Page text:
The child protection guidelines which were first introduced in 1991-92 have been progressively strengthened, specifically in relation to child protection arrangements in schools. The Department of Education and Skills issued guidelines to schools in three phases - 1991-92, 2001-04 and again in 2011. The Department's procedures for responding to child protection concerns that are brought to the attention of staff employed by the Department were updated in February 2016, having been first issued in 1995 and revised in 2007. Garda vetting is now on a statutory basis with the commencement of the National Vetting Bureau (Children and Vulnerable Persons) Acts 2012 to 2016 and the application for the new vetting procedures in the educational sector has been expressly provided for in the Teaching Council Acts. The Children First Act 2015 was signed into law on 19 November 2015. All remaining provisions of the Children First Act commenced on 11 December 2017.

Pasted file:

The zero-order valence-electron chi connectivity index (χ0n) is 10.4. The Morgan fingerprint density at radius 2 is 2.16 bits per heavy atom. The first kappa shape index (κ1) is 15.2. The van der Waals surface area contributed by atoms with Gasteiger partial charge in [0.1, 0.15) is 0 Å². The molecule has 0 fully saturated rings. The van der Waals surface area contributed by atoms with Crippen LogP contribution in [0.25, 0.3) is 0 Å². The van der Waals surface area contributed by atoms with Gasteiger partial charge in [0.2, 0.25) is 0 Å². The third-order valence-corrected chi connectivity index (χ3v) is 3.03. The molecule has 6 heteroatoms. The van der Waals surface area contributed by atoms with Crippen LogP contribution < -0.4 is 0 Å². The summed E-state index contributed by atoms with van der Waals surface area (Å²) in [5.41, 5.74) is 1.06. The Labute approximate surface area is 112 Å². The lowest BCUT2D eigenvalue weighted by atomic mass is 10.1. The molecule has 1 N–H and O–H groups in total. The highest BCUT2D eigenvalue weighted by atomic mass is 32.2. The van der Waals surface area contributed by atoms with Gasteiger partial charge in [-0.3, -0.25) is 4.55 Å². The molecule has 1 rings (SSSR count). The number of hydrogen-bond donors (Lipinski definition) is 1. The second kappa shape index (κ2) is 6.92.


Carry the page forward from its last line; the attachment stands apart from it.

As part of my Department's ongoing work to improve child protection measures across the education sector, the inspectorate introduced child protection and safeguarding inspections in February 2019 as a new form of specialised child protection inspection. The child protection and safeguarding inspections enable the inspectorate to promote best practice in the implementation of child protection arrangements in schools, monitor the implementation of the child protection procedures for primary and post-primary schools 2017 in a sample of primary and post-primary schools annually and publish written reports on the implementation of child protection procedures for primary and post-primary schools 2017 in the sample of schools inspected.